Two buddies on opposite sides of the stage...both playing strats with similar pedals and amps.

Stage left: 61 strat, fender vibrolux, small pedal board. Stage volume was loud but ok. Volume and tone in the crowd was huge. Full, loud, hifi. He moved a ton of air.

Stage right: Newer strat, Dr Z (40w?), small pedal board. Stage volume was outrageous. LOUD, but full and killer tone. Crowd volume was nothing. Very thin and barely heard in the mix. I kept saying he needed to turn up, but he was dimed...and killing the guys on stage.

Speaker difference? Someone explain this speaker/amp enigma to me please.
I have a 40w BF Custom Vibrolux and play in mid size rooms, ie: pubs, clubs and some gyms. I play a telecaster with a p90 in the neck and a 64 reissue in the bridge. I also play a Gibson LP with coil tap through the same unit. I have no issue cutting through drums and crowd with either guitar. The LP with the coil tap, just floods the rooms with fabulous mids. The tele, gives the raunch I want for country and instrumental play. The comment made about mids being more defined on the Vibrolux is fact. If I dial in for the single coil tele, that sets the volume for the outher guitars i play thought the amp. I set it a 4/5 and don't touch it the rest of the night. The LP boosts output so I dial it back on the volume pot as needed. The tele I play full tone and volume. I use 3 pedals, Boss Blues driver, Boss SD1 and a delay pedal. Got all the tone and volume I need. I've had a Deluxe Reverb but found the 22W doesn't cut it so I use it for practise and recording. Anyway, the Vibrolux has been a gift.
My 2 cents.
 

Daddy Dom

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Curious to know - were the amps both the same height, were they both on the floor or raised on cases? Was the Fender tilted back?
 

ficelles

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Btw...neither were mic'd for the PA.

Straight up shotgun room. Probably 40ft wide and 100yds deep.

In a 300ft long room full of people not many smaller combos will cut it un-mic'd but Fenders are notoriously loud clean for their wattage and cleaner sound is what cuts through. If the Dr Z guy was too loud on stage but not carrying out front that is a sure sign of an overly-overdriven, over-compressed sound. Sounds ridiculously loud up close but goes nowhere.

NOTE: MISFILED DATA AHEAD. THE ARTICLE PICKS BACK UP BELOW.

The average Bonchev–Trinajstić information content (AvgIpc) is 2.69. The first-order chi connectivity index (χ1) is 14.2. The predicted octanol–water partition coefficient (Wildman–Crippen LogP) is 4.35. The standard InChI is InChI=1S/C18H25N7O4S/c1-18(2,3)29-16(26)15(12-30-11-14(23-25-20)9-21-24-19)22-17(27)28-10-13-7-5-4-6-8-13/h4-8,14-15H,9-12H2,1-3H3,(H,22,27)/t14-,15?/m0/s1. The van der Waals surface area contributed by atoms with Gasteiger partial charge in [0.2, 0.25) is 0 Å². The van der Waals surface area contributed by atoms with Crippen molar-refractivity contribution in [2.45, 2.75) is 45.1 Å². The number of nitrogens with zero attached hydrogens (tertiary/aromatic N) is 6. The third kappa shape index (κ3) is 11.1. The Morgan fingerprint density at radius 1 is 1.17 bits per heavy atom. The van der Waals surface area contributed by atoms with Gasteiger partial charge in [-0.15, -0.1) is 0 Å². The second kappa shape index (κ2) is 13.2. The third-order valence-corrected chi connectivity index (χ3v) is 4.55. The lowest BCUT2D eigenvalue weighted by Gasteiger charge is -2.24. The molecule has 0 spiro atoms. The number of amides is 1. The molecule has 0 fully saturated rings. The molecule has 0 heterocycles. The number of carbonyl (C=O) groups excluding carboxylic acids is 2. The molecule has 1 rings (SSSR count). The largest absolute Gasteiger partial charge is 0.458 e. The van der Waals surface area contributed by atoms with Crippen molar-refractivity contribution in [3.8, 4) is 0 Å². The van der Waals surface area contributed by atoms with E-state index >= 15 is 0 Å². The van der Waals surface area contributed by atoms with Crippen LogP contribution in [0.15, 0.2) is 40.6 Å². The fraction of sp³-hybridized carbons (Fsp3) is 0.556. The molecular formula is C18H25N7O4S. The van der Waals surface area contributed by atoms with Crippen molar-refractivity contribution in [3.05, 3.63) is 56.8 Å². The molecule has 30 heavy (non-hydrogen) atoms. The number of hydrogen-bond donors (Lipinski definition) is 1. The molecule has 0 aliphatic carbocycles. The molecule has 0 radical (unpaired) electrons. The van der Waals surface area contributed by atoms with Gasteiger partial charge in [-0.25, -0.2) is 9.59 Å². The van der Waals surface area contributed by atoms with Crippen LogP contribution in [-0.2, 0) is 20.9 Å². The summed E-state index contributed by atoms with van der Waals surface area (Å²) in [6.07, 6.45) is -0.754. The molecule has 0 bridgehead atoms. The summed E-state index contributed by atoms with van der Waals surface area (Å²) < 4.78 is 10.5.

ahiddentableau

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I'm leaning towards the room or the type/position of the cab. If the amp was loud and cutting through OK on stage but didn't carry into the audience it's probably the room or some directionality thing going on. If it was just bad EQ choices you usually wouldn't hear it well on the stage either, although some EQ effects can get worse over distance. It's astonishing what room nodes and other physics-based effects can do with sound. Now you hear it, now you don't.
 

teletdf

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I am certainly no expert, but I think there are two main things:1) how does the rig sound to the player? I’ve found my playing is much better if I like what I’m hearing; 2) how does the rig sound to the audience? And in context with the rest of the band? That pretty much requires a competent sound tech who can “hear” the room and eq accordingly. I think Dave Rat covers this in his YT videos, as I’m sure others do.
 

robinrockus

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Ya gotta run instruments through the PA in a larger venue. Guitar amps have only limited projection. Even in the small venue we usually play I run direct to my Tech21 unit, which drives one side of my small system. It's just "there", not loud enough to cover vocals. Bass is the only instrument I don't run through PA, unless it's an outdoor gig. It's about the overall sound. Plan and play to the room. Additionally, you always want two guitars to be different. Different amps, guitars, and arranged parts for each. Chord drone/mid mud is a no-no because it drowns out everything. Think about Aerosmith, or The Beatles or The Stones. Each guitarist always had different guitars and parts. One plays chords, one plays single notes. One plays a LP the other plays a Strat, or one Tele and one hollow-body. Sometimes they play in unison, but only in certain parts of a song. Tonal variations are vital to keeping even loud volumes clean. And there is no musical point to two guitars playing the same thing all the time.
 
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Stratman2252

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Could the volume difference be the pedals they were using? I have some pedals like the Boss Blue Compressor that can double the volume. Same with my Vintage Sam Ash Fuzzz Boxx and My Zen Drive. When The Over Drives and Fuzz bo or Blade pick upses are Stacked it gets crazy loud. Amp Volume Control means nothing with pedals cranked. Its louder than straight in on 10 with any amp I own. Fenders, mesa Boogies, Ampegs, Marshall Combo, Hughes & Kettner. Other than that... Pick ups cn make a huge difference. A strat with Vintage Pick ups, or Dimarzio super distortion or "blade pick ups" will sound WAY WAY louder than Fender Noiseless pickups which I prefer. Humbuckers, vs P90's can be way different too. getting rid of the Humm will reduce the volume seriously.